Containerized cargo volume at the nation’s top two largest ports was mixed in November as Los Angeles continues to experience a record-breaking year and Long Beach suffers from the bankruptcy of the Hanjin Shipping Co.
The six terminal operators at the Port of Los Angeles, the largest in North America based on container volume, processed 877,564 industry-standard 20-foot equivalent units, or TEUs, eclipsing the all-time record of 814,574 set last month. The total volume is the largest monthly total at any port in the Western Hemisphere, according to data from the American Association of Port Authorities. Last month’s results were 24% higher than November 2015.
Loaded imported containers increased 22% to 437,050, while exports jumped 25% to 177,359 over one year ago. There was also a 25% surge in empty imported or exported containers.
“We are grateful to the cargo owners who see the value in this trade corridor and to our container terminal customers, labor and other supply chain partners who, working together, efficiently processed this extraordinary surge of holiday season cargo,” Port of L.A. Executive Director Gene Seroka said. “Their ability to handle this much volume is a testament to the resiliency and competitiveness of this gateway.”
Through November, the port handled 8.06 million TEUs, up 7% from the same 11-month period in 2015 and is poised to surpass the 8.16 million mark for the full calendar year. The Port of L.A. handled 8.34 million in 2014.
The result was negative at the Port of Long Beach, No. 2, which continues to suffer from the Hanjin bankruptcy in late August because the shipping line accounted for 12.3% of all the container traffic during the first part of the year and owned a 54% stake in Total Terminals International, which operates at Pier T at Long Beach.
The seven terminal operators at Long Beach processed 534,308 TEUs, a 14% drop compared to November 2015. Imports fell 12% to 270,610, exports declined 3.1% to 120,897 and empty containers dropped 24% to 142,801.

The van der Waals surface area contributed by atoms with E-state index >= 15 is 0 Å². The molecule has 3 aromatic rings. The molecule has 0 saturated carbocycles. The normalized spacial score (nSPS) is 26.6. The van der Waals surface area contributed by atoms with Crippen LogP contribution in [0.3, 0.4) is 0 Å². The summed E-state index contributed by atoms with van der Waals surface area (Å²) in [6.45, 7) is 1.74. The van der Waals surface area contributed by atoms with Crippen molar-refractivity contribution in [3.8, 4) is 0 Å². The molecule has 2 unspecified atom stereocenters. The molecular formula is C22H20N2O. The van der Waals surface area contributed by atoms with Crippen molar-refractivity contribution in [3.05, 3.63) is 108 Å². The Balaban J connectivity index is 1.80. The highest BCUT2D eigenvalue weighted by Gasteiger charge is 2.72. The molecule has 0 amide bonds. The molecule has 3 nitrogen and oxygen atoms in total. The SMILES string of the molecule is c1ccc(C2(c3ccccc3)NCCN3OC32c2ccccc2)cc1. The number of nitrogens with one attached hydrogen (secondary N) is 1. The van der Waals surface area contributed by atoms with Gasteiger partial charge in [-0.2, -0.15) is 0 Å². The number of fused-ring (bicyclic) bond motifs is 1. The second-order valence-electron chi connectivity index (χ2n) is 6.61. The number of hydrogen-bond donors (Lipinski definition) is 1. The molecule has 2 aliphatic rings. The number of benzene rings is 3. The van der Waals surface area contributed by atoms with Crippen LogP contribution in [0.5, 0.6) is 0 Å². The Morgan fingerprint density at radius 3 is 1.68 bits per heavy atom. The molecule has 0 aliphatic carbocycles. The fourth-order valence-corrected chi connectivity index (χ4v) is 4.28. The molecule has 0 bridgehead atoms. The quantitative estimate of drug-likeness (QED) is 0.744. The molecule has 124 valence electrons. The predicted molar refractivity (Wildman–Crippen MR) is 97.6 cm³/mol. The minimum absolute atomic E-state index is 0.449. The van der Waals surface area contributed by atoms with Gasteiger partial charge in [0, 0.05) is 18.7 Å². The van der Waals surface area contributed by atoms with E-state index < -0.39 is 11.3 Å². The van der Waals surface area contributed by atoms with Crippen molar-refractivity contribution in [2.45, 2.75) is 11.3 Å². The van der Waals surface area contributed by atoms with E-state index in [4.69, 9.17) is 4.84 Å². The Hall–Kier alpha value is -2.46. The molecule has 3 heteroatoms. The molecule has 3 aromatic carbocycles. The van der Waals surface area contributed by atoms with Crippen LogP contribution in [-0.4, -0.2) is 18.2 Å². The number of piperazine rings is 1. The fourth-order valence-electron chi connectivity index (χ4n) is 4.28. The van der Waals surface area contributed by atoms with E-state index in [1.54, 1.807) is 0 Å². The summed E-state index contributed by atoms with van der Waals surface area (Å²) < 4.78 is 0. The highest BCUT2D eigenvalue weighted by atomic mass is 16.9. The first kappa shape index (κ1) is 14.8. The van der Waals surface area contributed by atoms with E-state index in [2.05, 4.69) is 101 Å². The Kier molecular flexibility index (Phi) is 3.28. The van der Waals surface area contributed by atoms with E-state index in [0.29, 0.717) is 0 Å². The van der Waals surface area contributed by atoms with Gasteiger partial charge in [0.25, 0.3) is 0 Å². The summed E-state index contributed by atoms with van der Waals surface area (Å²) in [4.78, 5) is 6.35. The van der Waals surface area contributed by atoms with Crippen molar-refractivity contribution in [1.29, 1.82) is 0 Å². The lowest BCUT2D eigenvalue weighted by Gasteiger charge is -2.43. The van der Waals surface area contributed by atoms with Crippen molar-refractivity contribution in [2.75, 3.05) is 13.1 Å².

Through November, the total container volume is 6.23 million TEUs, down 5.6% from the same point last year. It’s unlikely the Port of Long Beach will be able to match the 7.19 million total from last calendar year and also could fall short of the 6.82 million container units it processed in 2014.
The silver lining for truck drivers is that the average time it took a truck to enter and exit the two ports dropped 15 minutes in November compared with October, according to data from the Harbor Trucking Association of Southern California.
On average, truck drivers spent 74 minutes in November at the Port of L.A. and 78 minutes at the Port of Long Beach. In October, it was 97 minutes in Los Angeles and 78 in Long Beach. The Harbor Trucking Association uses GPS to track trucks from the moment they enter the line until they pass through the exit, also known as turn time.
The quickest terminals in November were TraPac in Los Angeles at 52 minutes and Matson in Long Beach at 38. The slowest terminals were California United Terminals in Los Angeles at 117 minutes and Total Terminals International in Long Beach at 110. On average, more than 30% of truckers spent two hours or more at CUT and TTI versus less than 10% at TraPac and Matson.